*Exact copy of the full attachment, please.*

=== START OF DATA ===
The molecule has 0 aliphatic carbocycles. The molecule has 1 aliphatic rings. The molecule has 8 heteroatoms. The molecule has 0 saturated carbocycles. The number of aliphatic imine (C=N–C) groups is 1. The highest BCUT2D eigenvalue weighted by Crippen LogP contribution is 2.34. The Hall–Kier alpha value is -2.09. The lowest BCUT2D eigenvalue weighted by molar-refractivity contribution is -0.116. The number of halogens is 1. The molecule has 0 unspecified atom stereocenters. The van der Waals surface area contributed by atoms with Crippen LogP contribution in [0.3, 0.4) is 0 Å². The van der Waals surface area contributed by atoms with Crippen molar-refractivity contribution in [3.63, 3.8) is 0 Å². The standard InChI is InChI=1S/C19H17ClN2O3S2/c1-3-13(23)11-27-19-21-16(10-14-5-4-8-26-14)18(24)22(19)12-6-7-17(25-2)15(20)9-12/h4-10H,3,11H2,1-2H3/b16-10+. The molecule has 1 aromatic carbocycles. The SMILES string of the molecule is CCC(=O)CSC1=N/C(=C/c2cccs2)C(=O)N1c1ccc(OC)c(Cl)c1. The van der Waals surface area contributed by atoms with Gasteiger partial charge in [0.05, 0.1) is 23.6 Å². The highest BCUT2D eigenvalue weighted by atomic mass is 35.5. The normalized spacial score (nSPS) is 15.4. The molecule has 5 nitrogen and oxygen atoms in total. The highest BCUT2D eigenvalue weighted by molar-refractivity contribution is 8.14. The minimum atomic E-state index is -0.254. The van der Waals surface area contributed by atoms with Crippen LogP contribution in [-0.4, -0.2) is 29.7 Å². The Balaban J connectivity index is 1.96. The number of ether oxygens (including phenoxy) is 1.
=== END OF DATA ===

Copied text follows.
The molecule has 0 aliphatic carbocycles. The molecule has 1 aliphatic rings. The molecule has 8 heteroatoms. The molecule has 0 saturated carbocycles. The number of aliphatic imine (C=N–C) groups is 1. The highest BCUT2D eigenvalue weighted by Crippen LogP contribution is 2.34. The Hall–Kier alpha value is -2.09. The lowest BCUT2D eigenvalue weighted by molar-refractivity contribution is -0.116. The number of halogens is 1. The molecule has 0 unspecified atom stereocenters. The van der Waals surface area contributed by atoms with Crippen LogP contribution in [0.3, 0.4) is 0 Å². The van der Waals surface area contributed by atoms with Crippen molar-refractivity contribution in [3.63, 3.8) is 0 Å². The standard InChI is InChI=1S/C19H17ClN2O3S2/c1-3-13(23)11-27-19-21-16(10-14-5-4-8-26-14)18(24)22(19)12-6-7-17(25-2)15(20)9-12/h4-10H,3,11H2,1-2H3/b16-10+. The molecule has 1 aromatic carbocycles. The SMILES string of the molecule is CCC(=O)CSC1=N/C(=C/c2cccs2)C(=O)N1c1ccc(OC)c(Cl)c1. The van der Waals surface area contributed by atoms with Gasteiger partial charge in [0.05, 0.1) is 23.6 Å². The highest BCUT2D eigenvalue weighted by atomic mass is 35.5. The normalized spacial score (nSPS) is 15.4. The molecule has 5 nitrogen and oxygen atoms in total. The highest BCUT2D eigenvalue weighted by molar-refractivity contribution is 8.14. The minimum atomic E-state index is -0.254. The van der Waals surface area contributed by atoms with Crippen LogP contribution in [-0.4, -0.2) is 29.7 Å². The Balaban J connectivity index is 1.96. The number of ether oxygens (including phenoxy) is 1.